• In another example embodiment, the system may be configured to rank a group of batteries, that are in storage or transit, in order of their state of charge (e.g., highest-to-lowest or lowest-to-highest) without touching the batteries in the group.
  • In another example embodiment, the system may be configured to flag a discharged battery, or nearly discharged battery, to caution against its sale or installation. For example, the remote device may provide an alert to a sales clerk advising against selling a particular battery to a potential customer. In one example embodiment, the system is configured to temporarily remove a discharged battery (a battery that has been identified as discharged or nearly discharged) from saleable inventory to prevent the sale or installation of the discharged or nearly discharged battery. For example, if the battery is below a threshold state-of-charge, the system may remove the battery from saleable inventory.
  • In another example embodiment, the system may comprise a subset of batteries of a plurality of batteries wherein each of the subset of batteries share a common characteristic. For example, the subset of batteries may share a common manufacture date (e.g., a first lot of batteries may all be formed within the same month). In an example embodiment, the common characteristic may be the chemistry of the battery.
  • In an example embodiment, the common characteristic may be the brand, model #, capacity, nominal voltage, float voltage, state of charge v. open circuit voltage, state of charge v. voltage on load, and/or equalized voltage, etc. Moreover, the common characteristic can be any suitable common battery characteristic.
  • The information characterizing the battery (that may be stored on the battery or remotely) is described in further detail below, but in example embodiments may comprise a battery capacity (CAPx), a ReChargeTime correlation, and correlations of open circuit voltage to: state-of-charge, and self-discharge rate.
  • In an example embodiment, the system is further configured to receive and store the specifics related to a battery charger (e.g., charger manufacturer, model, current output, maximum power, and charge algorithm).
  • In this example embodiment, the system may be configured to discriminate an outlier disconnected battery, within a subset of disconnected batteries, that is outside of a normal population of the batteries of the subset of batteries, and to flag the outlier battery as a likely defective battery. For example, if 49 batteries were all approximately the same “age”, and all have been used and charged similarly, but one battery has an extremely low state-of-charge level, the system may be configured to make the assessment that this battery is failed/failing. In yet another example embodiment, the system may be configured to identify a defective battery among a group of similar batteries. The system may further provide alerts, or take safety action to protect the battery, the environment surrounding the defective battery, and people working around the battery (e.g. warehouse workers and truck drivers). In a specific example embodiment, a date (e.g., a date of manufacture or a date of a most recent full charge of the battery) is known, and the system is configured to flag the battery as likely defective when based on the date, a projected state-of-charge at a present date varies significantly from the state of charge (the actual state of charge) calculated at the present date.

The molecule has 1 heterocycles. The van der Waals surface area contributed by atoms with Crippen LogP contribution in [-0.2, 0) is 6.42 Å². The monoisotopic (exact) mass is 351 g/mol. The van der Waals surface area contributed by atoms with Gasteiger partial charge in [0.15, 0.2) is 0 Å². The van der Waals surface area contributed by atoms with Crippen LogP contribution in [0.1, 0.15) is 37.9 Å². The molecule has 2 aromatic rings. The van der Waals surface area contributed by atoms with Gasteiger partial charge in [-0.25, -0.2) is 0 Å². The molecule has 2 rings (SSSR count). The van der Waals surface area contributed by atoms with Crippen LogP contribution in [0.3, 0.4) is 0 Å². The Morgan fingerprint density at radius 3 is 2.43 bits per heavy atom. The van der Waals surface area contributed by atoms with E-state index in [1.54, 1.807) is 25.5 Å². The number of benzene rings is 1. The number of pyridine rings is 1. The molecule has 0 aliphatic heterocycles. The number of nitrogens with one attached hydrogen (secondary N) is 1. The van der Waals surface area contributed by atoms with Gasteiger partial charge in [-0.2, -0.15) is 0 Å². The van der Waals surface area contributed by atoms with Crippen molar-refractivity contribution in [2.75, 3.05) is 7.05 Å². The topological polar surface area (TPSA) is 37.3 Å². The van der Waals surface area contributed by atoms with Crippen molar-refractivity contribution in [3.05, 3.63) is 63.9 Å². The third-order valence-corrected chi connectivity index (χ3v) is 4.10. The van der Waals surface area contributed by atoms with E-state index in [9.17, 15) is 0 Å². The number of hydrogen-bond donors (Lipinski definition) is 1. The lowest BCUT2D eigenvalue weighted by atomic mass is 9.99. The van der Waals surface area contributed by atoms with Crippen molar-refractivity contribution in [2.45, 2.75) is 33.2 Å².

• In yet another example embodiment, the system may be configured to monitor inventory of a number of batteries. For example, the system may be configured to record the presence of each battery that reports in to the remote device. The system may be configured to uniquely identify each battery that reports in to the remote device. The system may be configured to log into inventory each battery that communicates with the remote device. The remote device may further be configured to identify missing batteries based on the absence of reporting from a battery that was previously in the inventory.
  • In a larger system, and with momentary reference to FIG. 5, in an example embodiment, groups of batteries 550 are located in multiple locations. For example, a first group of batteries 551 may be located in a first location, and a second group of batteries 552 may be located in a second location. The first group of batteries 551 may provide data to a first remote device 511, and the second group of batteries 552 may provide data to the same or a second remote device 512. This data may be communicated (e.g., via the cloud 580, or any suitable communication channel) recorded in one or more databases 590 to manage inventory remotely from the location(s) of the batteries in storage or transit. In an example embodiment, the system 500 records the location of the battery and the identity of the battery based on information provided from the battery wirelessly to the remote device 511/512. In various example embodiments, the battery monitor circuit 120 may wirelessly communicate the monitored voltage and temperature to, for example, a remote device 414, an onboard electronic device (onboard the application), a server, a gateway, a cloud-based system, or any suitable remote device capable of receiving the data (not shown). In another example embodiment, the remote device may communicate with any of these devices.